2. Payment History

This is probably the most obvious one. If you have late payments, they will negatively hit your credit score HARD. Do everything you can to make your payments on time to avoid it hurting your credit score. Late payments can stay on your credit score for up to SEVEN YEARS. Don’t let a hardship haunt you for that long.

If you are unable to pay a bill on time, call your creditor ahead of time. They may be able to move the payment date or work something out with you. Everyone goes through hard times. They understand. It may be embarrassing, but short-term embarrassment now is better than long-term embarrassment later from bad credit. If that creditor is unable or unwilling to work with you, do everything you can to get it paid. If you have other bills due soon, try to see if one of those creditors will work something you with you so you can pay this one, and get an extension on another instead.

3. Derogatory Marks

Derogatory Marks are anything from collections to bankruptcy. These can stay on your credit score for 7-10 years, depending. These are separate from late payments. However, if you have a bill that is late and then ends up in collections, you will get hit negatively in both categories. This means that even one bad Derogatory Mark will hit your credit HARD. Derogatory Marks should be avoided at all costs.

Avoid collections by trying to work out a payment plan with anyone trying to collect a balance you cannot afford. They will many times take minimal monthly payments, as long as you are paying something and consistently. Bankruptcy can often be avoided by the same means. Look out for a new post soon discussing this topic more thoroughly.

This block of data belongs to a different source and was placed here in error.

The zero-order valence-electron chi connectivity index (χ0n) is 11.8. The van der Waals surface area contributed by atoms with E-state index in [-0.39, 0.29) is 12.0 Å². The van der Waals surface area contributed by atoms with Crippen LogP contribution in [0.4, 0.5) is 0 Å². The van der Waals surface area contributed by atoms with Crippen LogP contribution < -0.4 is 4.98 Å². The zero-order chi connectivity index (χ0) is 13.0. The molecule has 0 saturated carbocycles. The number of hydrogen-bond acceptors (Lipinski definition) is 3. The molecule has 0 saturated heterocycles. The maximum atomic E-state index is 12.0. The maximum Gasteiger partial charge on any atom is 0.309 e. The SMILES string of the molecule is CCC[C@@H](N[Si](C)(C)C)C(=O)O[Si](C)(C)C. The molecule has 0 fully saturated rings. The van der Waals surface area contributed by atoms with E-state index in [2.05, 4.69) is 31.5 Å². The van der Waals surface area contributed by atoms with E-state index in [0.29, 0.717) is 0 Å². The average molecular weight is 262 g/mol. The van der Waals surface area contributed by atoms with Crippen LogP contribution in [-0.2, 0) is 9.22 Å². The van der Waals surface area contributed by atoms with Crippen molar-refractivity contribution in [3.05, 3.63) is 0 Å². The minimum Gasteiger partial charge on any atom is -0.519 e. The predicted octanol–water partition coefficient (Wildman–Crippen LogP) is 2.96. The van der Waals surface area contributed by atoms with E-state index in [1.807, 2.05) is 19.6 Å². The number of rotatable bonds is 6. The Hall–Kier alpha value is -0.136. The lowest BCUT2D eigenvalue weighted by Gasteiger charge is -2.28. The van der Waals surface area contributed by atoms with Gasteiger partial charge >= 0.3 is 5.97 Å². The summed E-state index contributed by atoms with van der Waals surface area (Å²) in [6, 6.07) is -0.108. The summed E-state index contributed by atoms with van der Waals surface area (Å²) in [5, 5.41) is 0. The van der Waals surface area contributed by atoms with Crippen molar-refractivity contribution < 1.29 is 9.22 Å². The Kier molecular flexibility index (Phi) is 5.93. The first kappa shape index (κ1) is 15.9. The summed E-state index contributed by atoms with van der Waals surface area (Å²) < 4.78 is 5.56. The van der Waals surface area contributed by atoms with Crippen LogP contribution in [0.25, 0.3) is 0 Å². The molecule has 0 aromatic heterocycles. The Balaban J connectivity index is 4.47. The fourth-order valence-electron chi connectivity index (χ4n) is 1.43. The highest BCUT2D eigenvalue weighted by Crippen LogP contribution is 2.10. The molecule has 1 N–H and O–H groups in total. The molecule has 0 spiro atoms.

4. Credit Card Utilization

Credit Card Utilization is probably the easiest one to manage. This factor considers the balance on your credit cards, divided by the amount of credit you have available on your credit cards. Your goal is to keep your utilization below 30%. Keep your balances low and pay your credit cards balances in full with every paycheck and this will be a breeze.

Keep track of your credit score and income. Each year, if anything has changed (credit score went up, income increased), apply for an increase in your credit limit on your current credit cards. They will not make a hard inquiry on your credit. The simply look at the new information, and your good payment history, and determine if you are eligible for an increase in your credit limit. This doesn’t mean you should spend more money with them! This is simply a tool for keeping your utilization low and increasing your credit score. (Check out this post about credit cards).

5. Credit Age

You Credit Age is the average age of all of your open accounts. This will likely remain “low” while you are trying to build your credit, but your long-term goal is 9 years. This obviously takes time! My average is only about 3 and a half years right so don’t worry if yours is also low for a while. 

The key is to stagger your new credit. Don’t apply for a bunch of new credit at once. Apply for one (a new credit card, auto loan, etc), wait six months to a year and then apply for new credit (another credit card, a home equity loan, etc).

6. Total Accounts

Lastly, your Total Accounts is the total of both your closed and open accounts. Again, this is one that takes time to build up. Your long-term goal is 11 accounts. By working on your other factors, this one will occur naturally.

Finally, This is a lot of information and I know it can be overwhelming! Don’t worry! You are not alone. I often felt overwhelmed when I was first learning about credit scores too. You cannot build or change your credit score all at once. Work on one factor or couple of factors at a time, but keep in mind what other factors you may be affecting. Take things one at a time and you are on the right track to succeed brilliantly!